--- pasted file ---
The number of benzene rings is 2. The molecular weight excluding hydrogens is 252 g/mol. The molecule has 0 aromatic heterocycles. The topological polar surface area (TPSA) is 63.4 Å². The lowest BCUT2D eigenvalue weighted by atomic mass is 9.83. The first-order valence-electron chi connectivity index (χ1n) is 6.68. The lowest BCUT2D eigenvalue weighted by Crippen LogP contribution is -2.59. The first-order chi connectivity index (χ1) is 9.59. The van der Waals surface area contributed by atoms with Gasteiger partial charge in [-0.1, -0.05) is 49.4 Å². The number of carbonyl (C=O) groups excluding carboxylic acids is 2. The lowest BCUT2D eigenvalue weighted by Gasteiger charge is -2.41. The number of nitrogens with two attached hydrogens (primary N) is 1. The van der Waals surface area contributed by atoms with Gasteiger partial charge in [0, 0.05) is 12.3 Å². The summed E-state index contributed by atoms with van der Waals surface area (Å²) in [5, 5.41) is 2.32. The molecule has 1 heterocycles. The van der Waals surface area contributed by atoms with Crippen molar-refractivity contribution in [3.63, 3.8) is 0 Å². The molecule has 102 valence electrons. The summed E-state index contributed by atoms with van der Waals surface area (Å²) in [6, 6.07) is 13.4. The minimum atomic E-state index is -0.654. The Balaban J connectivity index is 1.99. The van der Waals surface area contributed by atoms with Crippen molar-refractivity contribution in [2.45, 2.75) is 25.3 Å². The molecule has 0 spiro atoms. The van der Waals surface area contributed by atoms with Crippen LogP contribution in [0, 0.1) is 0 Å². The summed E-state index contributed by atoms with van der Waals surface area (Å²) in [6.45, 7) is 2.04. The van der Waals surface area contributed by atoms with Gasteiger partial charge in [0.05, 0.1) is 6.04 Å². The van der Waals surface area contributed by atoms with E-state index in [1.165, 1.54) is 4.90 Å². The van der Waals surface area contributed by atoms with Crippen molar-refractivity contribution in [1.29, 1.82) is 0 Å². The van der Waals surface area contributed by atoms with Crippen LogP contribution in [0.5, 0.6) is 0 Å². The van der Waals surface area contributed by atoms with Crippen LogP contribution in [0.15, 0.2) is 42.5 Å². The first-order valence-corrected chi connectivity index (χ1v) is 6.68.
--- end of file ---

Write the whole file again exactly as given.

The number of benzene rings is 2. The molecular weight excluding hydrogens is 252 g/mol. The molecule has 0 aromatic heterocycles. The topological polar surface area (TPSA) is 63.4 Å². The lowest BCUT2D eigenvalue weighted by atomic mass is 9.83. The first-order valence-electron chi connectivity index (χ1n) is 6.68. The lowest BCUT2D eigenvalue weighted by Crippen LogP contribution is -2.59. The first-order chi connectivity index (χ1) is 9.59. The van der Waals surface area contributed by atoms with Gasteiger partial charge in [-0.1, -0.05) is 49.4 Å². The number of carbonyl (C=O) groups excluding carboxylic acids is 2. The lowest BCUT2D eigenvalue weighted by Gasteiger charge is -2.41. The number of nitrogens with two attached hydrogens (primary N) is 1. The van der Waals surface area contributed by atoms with Gasteiger partial charge in [0, 0.05) is 12.3 Å². The summed E-state index contributed by atoms with van der Waals surface area (Å²) in [5, 5.41) is 2.32. The molecule has 1 heterocycles. The van der Waals surface area contributed by atoms with Crippen molar-refractivity contribution in [3.63, 3.8) is 0 Å². The molecule has 102 valence electrons. The summed E-state index contributed by atoms with van der Waals surface area (Å²) in [6, 6.07) is 13.4. The minimum atomic E-state index is -0.654. The Balaban J connectivity index is 1.99. The van der Waals surface area contributed by atoms with Crippen molar-refractivity contribution in [2.45, 2.75) is 25.3 Å². The molecule has 0 spiro atoms. The van der Waals surface area contributed by atoms with Crippen LogP contribution in [0, 0.1) is 0 Å². The summed E-state index contributed by atoms with van der Waals surface area (Å²) in [6.45, 7) is 2.04. The van der Waals surface area contributed by atoms with Gasteiger partial charge in [0.05, 0.1) is 6.04 Å². The van der Waals surface area contributed by atoms with E-state index in [1.165, 1.54) is 4.90 Å². The van der Waals surface area contributed by atoms with Crippen molar-refractivity contribution in [1.29, 1.82) is 0 Å². The van der Waals surface area contributed by atoms with Crippen LogP contribution in [0.5, 0.6) is 0 Å². The van der Waals surface area contributed by atoms with Crippen LogP contribution in [0.15, 0.2) is 42.5 Å². The first-order valence-corrected chi connectivity index (χ1v) is 6.68.